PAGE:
Schools of Thought

Larger lessons in the story of Antonio Brown

By Erika Sanzi
Posted 9/13/19

Until last week, I had never heard of Antonio Brown. Then, out of nowhere, his name was everywhere I turned. My family—3 sons and a husband—watches a good amount of football but I would …

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Schools of Thought

Larger lessons in the story of Antonio Brown

Posted

Until last week, I had never heard of Antonio Brown. Then, out of nowhere, his name was everywhere I turned. My family—3 sons and a husband—watches a good amount of football but I would not call myself a fan. Sure I root for the Patriots but I do not have enough knowledge or interest to say whether Bill Belichick’s decision to sign Brown was or was not the right thing to do. I do know that behavior and attitude can change drastically when expectations are higher, structure is stepped up, and discipline is a top priority.

There is a reason why “problem students” sometimes cease to be so when they are able to move to a different school or even into a different classroom. Environment matters. Culture is everything.

Antonio Brown’s behavior on his previous NFL teams has been indefensible — sports writer Dan Shaugnnessy of the Boston Globe describes him as “the best receiver in the NFL and an egomaniacal misfit who acted his way out of Pittsburgh and Oakland in the last six months.”

There have been a lot of brilliant and massively talented kids who have acted their way out of schools and off teams only to see themselves transformed by the right leader in a new and different environment. Some have found it in the military, others in a new school, and still others on the field with a new coach.

I don’t have much of a dog in the fight over whether or not the Patriots should or should not have signed Antonio Brown to a one year deal. But I do find the chatter surrounding it reflective of where the larger culture seems to be these days. America appears to be wrestling with the concept of writing people off versus believing in second chances. It is a common refrain that “Americans love a comeback story” and that was certainly on display recently when, after a very public fall from grace, Tiger Woods won The Masters in what many characterized as a ‘“comeback for the ages.” But as polarization increases its reach, it sometimes feels like we are losing our footing when it comes to the possibility for redemption.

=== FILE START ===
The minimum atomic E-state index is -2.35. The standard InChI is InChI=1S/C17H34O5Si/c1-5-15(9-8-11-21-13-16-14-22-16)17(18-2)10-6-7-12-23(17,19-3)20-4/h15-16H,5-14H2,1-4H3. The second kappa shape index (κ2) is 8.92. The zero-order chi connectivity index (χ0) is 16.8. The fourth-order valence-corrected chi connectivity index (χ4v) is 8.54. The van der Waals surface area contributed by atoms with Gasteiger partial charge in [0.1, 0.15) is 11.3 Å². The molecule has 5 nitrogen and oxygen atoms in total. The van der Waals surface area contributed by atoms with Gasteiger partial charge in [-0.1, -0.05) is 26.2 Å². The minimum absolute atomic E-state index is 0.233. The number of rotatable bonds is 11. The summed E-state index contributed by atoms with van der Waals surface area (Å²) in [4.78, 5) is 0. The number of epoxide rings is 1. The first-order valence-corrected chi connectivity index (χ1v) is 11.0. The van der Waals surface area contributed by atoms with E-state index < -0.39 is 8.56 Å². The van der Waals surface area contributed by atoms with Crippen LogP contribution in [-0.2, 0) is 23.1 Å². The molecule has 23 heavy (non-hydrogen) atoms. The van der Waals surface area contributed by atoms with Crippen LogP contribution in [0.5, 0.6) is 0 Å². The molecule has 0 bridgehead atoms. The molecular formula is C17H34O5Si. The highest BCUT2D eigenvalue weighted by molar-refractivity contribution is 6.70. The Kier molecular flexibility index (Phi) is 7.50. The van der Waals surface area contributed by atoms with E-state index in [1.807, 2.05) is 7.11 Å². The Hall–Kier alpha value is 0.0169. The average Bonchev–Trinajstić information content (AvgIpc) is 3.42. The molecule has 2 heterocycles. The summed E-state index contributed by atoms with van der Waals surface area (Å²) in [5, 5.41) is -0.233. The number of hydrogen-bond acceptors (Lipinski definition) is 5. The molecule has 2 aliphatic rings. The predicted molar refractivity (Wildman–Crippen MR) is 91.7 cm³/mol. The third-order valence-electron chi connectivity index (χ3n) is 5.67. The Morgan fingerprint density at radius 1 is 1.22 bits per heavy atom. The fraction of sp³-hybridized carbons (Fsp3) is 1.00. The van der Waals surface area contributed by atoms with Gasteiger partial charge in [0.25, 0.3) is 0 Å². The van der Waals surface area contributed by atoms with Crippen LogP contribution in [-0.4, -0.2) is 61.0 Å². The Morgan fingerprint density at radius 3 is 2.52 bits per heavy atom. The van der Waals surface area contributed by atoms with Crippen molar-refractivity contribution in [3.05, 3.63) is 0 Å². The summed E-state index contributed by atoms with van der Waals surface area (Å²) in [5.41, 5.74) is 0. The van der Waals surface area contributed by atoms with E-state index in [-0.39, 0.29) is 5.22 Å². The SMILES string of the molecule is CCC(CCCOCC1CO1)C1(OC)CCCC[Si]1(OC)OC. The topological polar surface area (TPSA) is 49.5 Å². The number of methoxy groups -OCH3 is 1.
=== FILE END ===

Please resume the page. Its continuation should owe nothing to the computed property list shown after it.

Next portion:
Instead of believing in the principle of second—or even third—chances, we seem to be falling into a tribalism that causes us to have different standards for people based on which side or whose team they’re on. We are quick to overlook and forgive the people we consider to be in our tribe and equally quick to lower the boom on those we see as being outside of our tribe.

Patriots Nation will gloat, Patriots haters will hate even harder. But in the story of Antonio Brown I see a bigger story, a story about all the brilliance and talent inside of countless young people who just need to find their way to the people and places who will help them shine.

Antonio Brown is not a kid. He is a grown man being paid millions of dollars to perform on a football team. There is no excuse for his antics in Oakland and Pittsburgh. Maybe he will fall in line with the Patriots and maybe he won’t.

What I do know is that it is possible.

Erika Sanzi is a former educator and school committee member who writes about education and blogs at Good School Hunting.

Erika Sanzi

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